At a recent Agile Sydney meetup, reinteractive’s Founder Mikel Lindsaar presented on “Bringing Agile to Enterprise”.
One of the points he highlighted was that one of the biggest focuses of modern Agile software development is “working software”.
But before deciding on what software you are going to build for “Version 1” and the extensive engineering time and capital required to fund this process, it’s important to de-risk the project, by validating the business case for the concept.
The idea of “validated learning” inherits from Eric Reas’s Lean Startup movement, which is now being applied not only to startups, but also corporate innovation.
A key component of the Lean Methodology is the build-measure-learn feedback loop, which begins with figuring out the problem that needs to be solved and then developing a Minimum Viable Product (MVP) to prove or disprove an educated guess on whether the concept is going to fly with your target customers or not.
At reinteractive we are often asked about what it will cost to build out a given online tool to do XYZ. Of course cost is always relative to scope and complexity of the features of the product. Often at the start of a new project it can be difficult to figure out what features to prioritise and include for the first version of the software, to ensure the business case is viable, separating the “have to haves” from the “like to haves”.
So how do you kickstart your MVP? Here are some ways that we suggest:
1. Talk to potential users and stakeholders
Doing surveys and interviews with your target users and stakeholders, is a really quick and simple way to determine the potential value proposition of your concept. This is actually the simplest and cheapest MVP. There is a lot of skill in asking the right questions of your target users and stakeholders so that that you gather the right data to indicate if your customers will buy or at least use your product.
2. Set up landing pages
Setting up a landing page is a great tool for doing things like A/B testing quickly, easily and without requiring any custom software development. You should do this to experiment with different features and marketing messages, using actual data to determine which features and marketing messages capture user or stakeholder attention so that they engage with your “product” - be it in terms of number of signups or feedback. The bigger your database of users or customers to test this on, the quicker and more effective this process will be. The other added benefit is that this creates a launch list for when you develop the product and need beta testers.
3. Create low-medium fidelity Wireframes
Wire-framing is the best way to get your ideas out of your head and into the real world, and for your users and stakeholders to get a very REAL sense of the product or solution you envision to solve your customers problems. Wireframing starts from the low fidelity pen and paper version, and based on feedback moving to higher levels of fidelity where the details of each individual feature are fleshed out.
Once the picture of the concept becomes clearer, you can progress towards a medium fidelity wireframe using software tools such as Balsamic or Axure. The beauty of even this type of wireframing is that all of the features and functionality of your application can be demonstrated to your potential users, and used to collect data on prioritising which features are important to them (especially those they would pay for) and which are less so. Using the data, you then iterate on multiple different versions of your concept within days, getting closer and closer to what should really go into your MVP.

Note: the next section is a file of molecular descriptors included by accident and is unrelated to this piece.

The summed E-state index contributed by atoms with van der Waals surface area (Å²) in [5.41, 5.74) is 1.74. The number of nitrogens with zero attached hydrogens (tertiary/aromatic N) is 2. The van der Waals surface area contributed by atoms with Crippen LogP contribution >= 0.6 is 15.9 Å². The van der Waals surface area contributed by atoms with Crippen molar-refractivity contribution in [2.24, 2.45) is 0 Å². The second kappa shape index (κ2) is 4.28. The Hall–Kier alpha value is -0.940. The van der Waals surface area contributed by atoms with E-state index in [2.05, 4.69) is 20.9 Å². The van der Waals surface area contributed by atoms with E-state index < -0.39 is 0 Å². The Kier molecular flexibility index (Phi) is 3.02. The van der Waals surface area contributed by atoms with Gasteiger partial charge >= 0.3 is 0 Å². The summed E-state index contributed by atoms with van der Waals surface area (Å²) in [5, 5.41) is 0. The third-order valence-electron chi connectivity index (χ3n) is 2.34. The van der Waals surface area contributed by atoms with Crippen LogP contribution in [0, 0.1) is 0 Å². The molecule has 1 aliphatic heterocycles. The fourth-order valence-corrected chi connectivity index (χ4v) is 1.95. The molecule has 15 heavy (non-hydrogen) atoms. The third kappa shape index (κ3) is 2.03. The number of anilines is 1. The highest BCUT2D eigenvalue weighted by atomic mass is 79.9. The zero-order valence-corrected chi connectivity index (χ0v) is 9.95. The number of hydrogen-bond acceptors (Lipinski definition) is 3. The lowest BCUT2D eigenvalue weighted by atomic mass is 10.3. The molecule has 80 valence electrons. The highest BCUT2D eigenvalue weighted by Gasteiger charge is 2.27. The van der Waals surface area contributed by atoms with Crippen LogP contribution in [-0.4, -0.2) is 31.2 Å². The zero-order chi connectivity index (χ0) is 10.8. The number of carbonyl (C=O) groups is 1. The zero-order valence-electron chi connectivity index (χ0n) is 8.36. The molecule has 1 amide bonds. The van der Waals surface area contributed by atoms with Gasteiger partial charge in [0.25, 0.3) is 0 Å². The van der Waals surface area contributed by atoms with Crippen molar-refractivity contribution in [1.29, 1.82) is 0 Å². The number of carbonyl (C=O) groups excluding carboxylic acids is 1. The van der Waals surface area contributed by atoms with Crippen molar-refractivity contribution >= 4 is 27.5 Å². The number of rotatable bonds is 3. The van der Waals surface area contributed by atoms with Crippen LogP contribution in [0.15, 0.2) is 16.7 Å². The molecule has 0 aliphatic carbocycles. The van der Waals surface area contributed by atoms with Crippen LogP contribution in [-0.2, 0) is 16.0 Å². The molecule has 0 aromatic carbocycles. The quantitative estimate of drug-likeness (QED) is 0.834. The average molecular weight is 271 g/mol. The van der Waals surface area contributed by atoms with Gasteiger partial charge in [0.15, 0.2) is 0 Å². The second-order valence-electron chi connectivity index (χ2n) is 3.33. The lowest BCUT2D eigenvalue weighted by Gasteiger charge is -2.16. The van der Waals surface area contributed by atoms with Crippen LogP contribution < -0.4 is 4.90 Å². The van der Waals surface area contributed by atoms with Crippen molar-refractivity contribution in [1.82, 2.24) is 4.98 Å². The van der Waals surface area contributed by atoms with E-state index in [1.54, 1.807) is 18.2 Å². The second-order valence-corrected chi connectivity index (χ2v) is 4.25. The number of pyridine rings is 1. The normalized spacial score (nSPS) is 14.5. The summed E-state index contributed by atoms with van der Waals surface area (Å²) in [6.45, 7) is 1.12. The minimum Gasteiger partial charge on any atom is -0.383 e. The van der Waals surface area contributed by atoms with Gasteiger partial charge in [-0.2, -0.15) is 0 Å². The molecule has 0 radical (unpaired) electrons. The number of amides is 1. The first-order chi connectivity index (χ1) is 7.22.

4. Design the User Experience via clickable prototypes
Often target uses can only really fully appreciate your concept when they get to actually use and click through the application themselves. For this purpose, “clickable prototypes” are a fantastic tool for demonstrating functionality as well as simulating and iterating on the application’s user experience for your customers. Often times, the user experience of the application - in terms of workflow, information architecture, app layout and interaction design can really make or break whether your customers can see themselves using your application or tool over a competitive solution, so this should ideally be done by a qualified user experience expert.
We created this clickable prototype for our client Flood.io. Try clicking around, you’ll get a great idea of the apps functionality and workflow just from the prototype.
5. Talk to a team of developers about the estimated development effort
With detailed wireframes and/or a clickable prototype in hand, as well some validated learning about your concept, you will be in a position to talk to the development team to break down the application page by page, feature by feature to estimate the software development effort and work out your budget required to get a return on your investment.
“That’s all great - how do I get it all done?”
Glad you asked :)
At reinteractive the above steps are all included in our MVP Kickstart Service working with our UX and design team. For a fixed cost, using real world data, we help our clients validate their ideas and prioritise features of their product before investing in the software development process. Clients can then use the clickable prototype to sign up customers, and raise funds from investors or the company board to fund the development. We even offer a discovery session to estimate the development effort of your app for free!
You can contact us via +61 2 8019 7252 or via email at email@example.com to get your MVP Kickstart service started today.